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"Don't Talk to Me, or I'll Kill Myself with a Brick"

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"Don't Talk to Me, or I'll Kill Myself with a Brick"

Postby Keith » Tue Feb 09, 2010 1:17 am

Hey All,

A friend of mine wanted this translated into Latin for some reason I have yet to ascertain. Anyway, it's been a while since I've read any Latin, nevermind composed, so I'd appreciate some help. My first idea was to use ne + present subjunctive for the negative command and ne + present subjunctive for the monitory part. This was my best shot, but it doesn't really look or feel like Latin to me:

ne mihi locutus sis, ne latere me ipsum interficiam

Thanks!
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Re: "Don't Talk to Me, or I'll Kill Myself with a Brick"

Postby Damoetas » Tue Feb 09, 2010 4:32 pm

That sounds good. As you know, you have basically three ways of expressing prohibitions in Latin (as described in e.g. Allen & Greenough, 450):

1) noli + infinitive.
2) cave + present subjunctive.
3) ne + perfect subjunctive.

The first is most formal; "the third, though not discourteous, is usually less formal and more peremptory than the others" (A&G).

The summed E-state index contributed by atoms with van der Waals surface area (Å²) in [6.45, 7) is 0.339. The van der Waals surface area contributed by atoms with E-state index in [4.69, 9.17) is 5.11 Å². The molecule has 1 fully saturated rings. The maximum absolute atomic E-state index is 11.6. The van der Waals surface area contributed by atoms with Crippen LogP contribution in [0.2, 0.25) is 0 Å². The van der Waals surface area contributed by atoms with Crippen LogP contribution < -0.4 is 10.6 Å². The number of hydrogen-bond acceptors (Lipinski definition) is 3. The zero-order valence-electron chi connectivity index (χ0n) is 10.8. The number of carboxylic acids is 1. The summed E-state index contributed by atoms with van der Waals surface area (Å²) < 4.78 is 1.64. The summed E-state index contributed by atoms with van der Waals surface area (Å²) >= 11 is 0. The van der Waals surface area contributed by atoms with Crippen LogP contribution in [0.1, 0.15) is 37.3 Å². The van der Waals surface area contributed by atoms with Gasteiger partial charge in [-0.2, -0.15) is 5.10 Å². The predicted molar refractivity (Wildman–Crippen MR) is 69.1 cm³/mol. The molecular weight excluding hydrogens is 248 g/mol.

Your version is "more peremptory," which is probably what you want. It does mark the addressee as male (because of locutus). If you want to leave it applicable to either gender, you could use cave mihi loquaris (option 2 above), or make it masculine plural (ne mihi locuti sitis) which could include both groups.

EDIT: PS: In your original message you must have accidentally typed "ne + present subjunctive for the negative command," because you actually used the perfect subjunctive (which is correct).
Dic mihi, Damoeta, 'cuium pecus' anne Latinum?
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Re: "Don't Talk to Me, or I'll Kill Myself with a Brick"

Postby thesaurus » Mon Feb 15, 2010 11:34 pm

I could see rephrasing it in Latin to, "Si mihi loqueris, me ipsum latere interficiam." I don't like that repeated "ne."

Pretty good (i.e. correct), by the way, for a guy who claims to not know Latin :wink:
Horae quidem cedunt et dies et menses et anni, nec praeteritum tempus umquam revertitur nec quid sequatur sciri potest. Quod cuique temporis ad vivendum datur, eo debet esse contentus. --Cicero, De Senectute
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